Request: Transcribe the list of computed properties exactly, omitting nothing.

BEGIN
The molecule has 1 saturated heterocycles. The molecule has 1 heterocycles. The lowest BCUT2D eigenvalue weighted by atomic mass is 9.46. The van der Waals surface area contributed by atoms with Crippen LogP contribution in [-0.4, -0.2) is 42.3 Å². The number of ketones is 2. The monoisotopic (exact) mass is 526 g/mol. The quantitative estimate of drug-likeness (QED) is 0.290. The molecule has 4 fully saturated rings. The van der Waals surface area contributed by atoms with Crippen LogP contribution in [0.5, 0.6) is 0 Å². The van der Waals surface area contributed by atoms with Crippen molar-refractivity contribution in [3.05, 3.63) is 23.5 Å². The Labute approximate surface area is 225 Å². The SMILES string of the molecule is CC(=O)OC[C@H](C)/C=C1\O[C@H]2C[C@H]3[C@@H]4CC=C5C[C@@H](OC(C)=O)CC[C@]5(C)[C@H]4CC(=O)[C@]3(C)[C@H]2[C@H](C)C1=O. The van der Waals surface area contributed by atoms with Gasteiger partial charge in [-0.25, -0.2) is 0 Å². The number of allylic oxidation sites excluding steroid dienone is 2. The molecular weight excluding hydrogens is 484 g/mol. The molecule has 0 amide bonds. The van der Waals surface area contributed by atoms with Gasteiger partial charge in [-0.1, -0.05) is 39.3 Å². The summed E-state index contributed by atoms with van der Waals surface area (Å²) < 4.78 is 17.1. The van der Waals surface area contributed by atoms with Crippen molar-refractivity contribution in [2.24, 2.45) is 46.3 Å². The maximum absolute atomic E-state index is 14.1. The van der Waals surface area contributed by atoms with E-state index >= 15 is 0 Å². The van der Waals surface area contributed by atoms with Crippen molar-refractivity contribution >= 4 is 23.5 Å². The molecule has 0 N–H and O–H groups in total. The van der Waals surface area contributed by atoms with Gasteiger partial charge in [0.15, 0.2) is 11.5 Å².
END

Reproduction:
The molecule has 1 saturated heterocycles. The molecule has 1 heterocycles. The lowest BCUT2D eigenvalue weighted by atomic mass is 9.46. The van der Waals surface area contributed by atoms with Crippen LogP contribution in [-0.4, -0.2) is 42.3 Å². The number of ketones is 2. The monoisotopic (exact) mass is 526 g/mol. The quantitative estimate of drug-likeness (QED) is 0.290. The molecule has 4 fully saturated rings. The van der Waals surface area contributed by atoms with Crippen LogP contribution in [0.5, 0.6) is 0 Å². The van der Waals surface area contributed by atoms with Crippen molar-refractivity contribution in [3.05, 3.63) is 23.5 Å². The Labute approximate surface area is 225 Å². The SMILES string of the molecule is CC(=O)OC[C@H](C)/C=C1\O[C@H]2C[C@H]3[C@@H]4CC=C5C[C@@H](OC(C)=O)CC[C@]5(C)[C@H]4CC(=O)[C@]3(C)[C@H]2[C@H](C)C1=O. The van der Waals surface area contributed by atoms with Gasteiger partial charge in [-0.25, -0.2) is 0 Å². The number of allylic oxidation sites excluding steroid dienone is 2. The molecular weight excluding hydrogens is 484 g/mol. The molecule has 0 amide bonds. The van der Waals surface area contributed by atoms with Gasteiger partial charge in [-0.1, -0.05) is 39.3 Å². The summed E-state index contributed by atoms with van der Waals surface area (Å²) < 4.78 is 17.1. The van der Waals surface area contributed by atoms with Crippen molar-refractivity contribution in [2.24, 2.45) is 46.3 Å². The maximum absolute atomic E-state index is 14.1. The van der Waals surface area contributed by atoms with E-state index >= 15 is 0 Å². The van der Waals surface area contributed by atoms with Crippen molar-refractivity contribution >= 4 is 23.5 Å². The molecule has 0 N–H and O–H groups in total. The van der Waals surface area contributed by atoms with Gasteiger partial charge in [0.15, 0.2) is 11.5 Å².